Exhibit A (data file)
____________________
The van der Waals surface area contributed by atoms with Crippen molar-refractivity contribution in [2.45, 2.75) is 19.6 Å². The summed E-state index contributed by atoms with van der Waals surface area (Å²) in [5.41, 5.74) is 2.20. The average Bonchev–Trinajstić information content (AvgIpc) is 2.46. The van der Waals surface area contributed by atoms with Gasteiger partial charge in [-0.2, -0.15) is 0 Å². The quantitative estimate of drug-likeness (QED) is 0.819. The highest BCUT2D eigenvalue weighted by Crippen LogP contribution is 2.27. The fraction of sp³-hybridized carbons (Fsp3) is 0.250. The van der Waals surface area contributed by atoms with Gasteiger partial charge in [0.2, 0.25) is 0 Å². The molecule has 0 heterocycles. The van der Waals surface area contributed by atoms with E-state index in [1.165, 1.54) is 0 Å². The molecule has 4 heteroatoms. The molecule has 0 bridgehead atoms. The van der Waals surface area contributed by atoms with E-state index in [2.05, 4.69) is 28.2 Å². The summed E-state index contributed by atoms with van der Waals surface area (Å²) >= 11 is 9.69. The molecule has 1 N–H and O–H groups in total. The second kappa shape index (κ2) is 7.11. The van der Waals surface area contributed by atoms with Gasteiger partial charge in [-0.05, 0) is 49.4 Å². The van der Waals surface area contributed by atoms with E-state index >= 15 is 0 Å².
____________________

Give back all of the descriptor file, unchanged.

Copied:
The van der Waals surface area contributed by atoms with Crippen molar-refractivity contribution in [2.45, 2.75) is 19.6 Å². The summed E-state index contributed by atoms with van der Waals surface area (Å²) in [5.41, 5.74) is 2.20. The average Bonchev–Trinajstić information content (AvgIpc) is 2.46. The van der Waals surface area contributed by atoms with Gasteiger partial charge in [-0.2, -0.15) is 0 Å². The quantitative estimate of drug-likeness (QED) is 0.819. The highest BCUT2D eigenvalue weighted by Crippen LogP contribution is 2.27. The fraction of sp³-hybridized carbons (Fsp3) is 0.250. The van der Waals surface area contributed by atoms with Gasteiger partial charge in [0.2, 0.25) is 0 Å². The molecule has 0 heterocycles. The van der Waals surface area contributed by atoms with E-state index in [1.165, 1.54) is 0 Å². The molecule has 4 heteroatoms. The molecule has 0 bridgehead atoms. The van der Waals surface area contributed by atoms with E-state index in [2.05, 4.69) is 28.2 Å². The summed E-state index contributed by atoms with van der Waals surface area (Å²) >= 11 is 9.69. The molecule has 1 N–H and O–H groups in total. The second kappa shape index (κ2) is 7.11. The van der Waals surface area contributed by atoms with Gasteiger partial charge in [-0.05, 0) is 49.4 Å². The van der Waals surface area contributed by atoms with E-state index >= 15 is 0 Å².